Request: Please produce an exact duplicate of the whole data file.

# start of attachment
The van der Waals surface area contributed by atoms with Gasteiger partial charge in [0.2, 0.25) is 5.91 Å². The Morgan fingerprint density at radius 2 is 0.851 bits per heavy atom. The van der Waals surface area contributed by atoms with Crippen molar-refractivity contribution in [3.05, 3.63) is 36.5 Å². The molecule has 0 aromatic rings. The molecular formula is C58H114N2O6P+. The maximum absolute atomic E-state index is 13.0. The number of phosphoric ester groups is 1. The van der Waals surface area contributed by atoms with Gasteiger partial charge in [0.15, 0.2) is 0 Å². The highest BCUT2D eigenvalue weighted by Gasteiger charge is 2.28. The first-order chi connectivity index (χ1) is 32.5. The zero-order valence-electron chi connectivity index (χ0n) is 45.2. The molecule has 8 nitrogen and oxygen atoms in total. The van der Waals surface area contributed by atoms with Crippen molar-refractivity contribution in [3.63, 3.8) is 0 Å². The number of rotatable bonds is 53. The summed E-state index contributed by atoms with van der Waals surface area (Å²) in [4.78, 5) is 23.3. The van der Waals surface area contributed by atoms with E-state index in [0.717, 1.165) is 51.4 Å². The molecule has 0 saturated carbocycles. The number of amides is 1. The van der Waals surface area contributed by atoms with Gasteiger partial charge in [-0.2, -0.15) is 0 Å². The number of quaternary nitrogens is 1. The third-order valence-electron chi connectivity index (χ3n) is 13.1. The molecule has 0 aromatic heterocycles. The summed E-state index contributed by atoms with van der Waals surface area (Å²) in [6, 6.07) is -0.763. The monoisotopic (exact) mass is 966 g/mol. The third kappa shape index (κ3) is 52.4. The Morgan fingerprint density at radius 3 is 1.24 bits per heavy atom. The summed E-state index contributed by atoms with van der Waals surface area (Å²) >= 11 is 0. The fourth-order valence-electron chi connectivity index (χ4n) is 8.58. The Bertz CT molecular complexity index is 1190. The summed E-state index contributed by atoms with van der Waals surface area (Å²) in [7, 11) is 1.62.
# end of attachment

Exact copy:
The van der Waals surface area contributed by atoms with Gasteiger partial charge in [0.2, 0.25) is 5.91 Å². The Morgan fingerprint density at radius 2 is 0.851 bits per heavy atom. The van der Waals surface area contributed by atoms with Crippen molar-refractivity contribution in [3.05, 3.63) is 36.5 Å². The molecule has 0 aromatic rings. The molecular formula is C58H114N2O6P+. The maximum absolute atomic E-state index is 13.0. The number of phosphoric ester groups is 1. The van der Waals surface area contributed by atoms with Gasteiger partial charge in [0.15, 0.2) is 0 Å². The highest BCUT2D eigenvalue weighted by Gasteiger charge is 2.28. The first-order chi connectivity index (χ1) is 32.5. The zero-order valence-electron chi connectivity index (χ0n) is 45.2. The molecule has 8 nitrogen and oxygen atoms in total. The van der Waals surface area contributed by atoms with Crippen molar-refractivity contribution in [3.63, 3.8) is 0 Å². The number of rotatable bonds is 53. The summed E-state index contributed by atoms with van der Waals surface area (Å²) in [4.78, 5) is 23.3. The van der Waals surface area contributed by atoms with E-state index in [0.717, 1.165) is 51.4 Å². The molecule has 0 saturated carbocycles. The number of amides is 1. The van der Waals surface area contributed by atoms with Gasteiger partial charge in [-0.2, -0.15) is 0 Å². The number of quaternary nitrogens is 1. The third-order valence-electron chi connectivity index (χ3n) is 13.1. The molecule has 0 aromatic heterocycles. The summed E-state index contributed by atoms with van der Waals surface area (Å²) in [6, 6.07) is -0.763. The monoisotopic (exact) mass is 966 g/mol. The third kappa shape index (κ3) is 52.4. The Morgan fingerprint density at radius 3 is 1.24 bits per heavy atom. The summed E-state index contributed by atoms with van der Waals surface area (Å²) >= 11 is 0. The fourth-order valence-electron chi connectivity index (χ4n) is 8.58. The Bertz CT molecular complexity index is 1190. The summed E-state index contributed by atoms with van der Waals surface area (Å²) in [7, 11) is 1.62.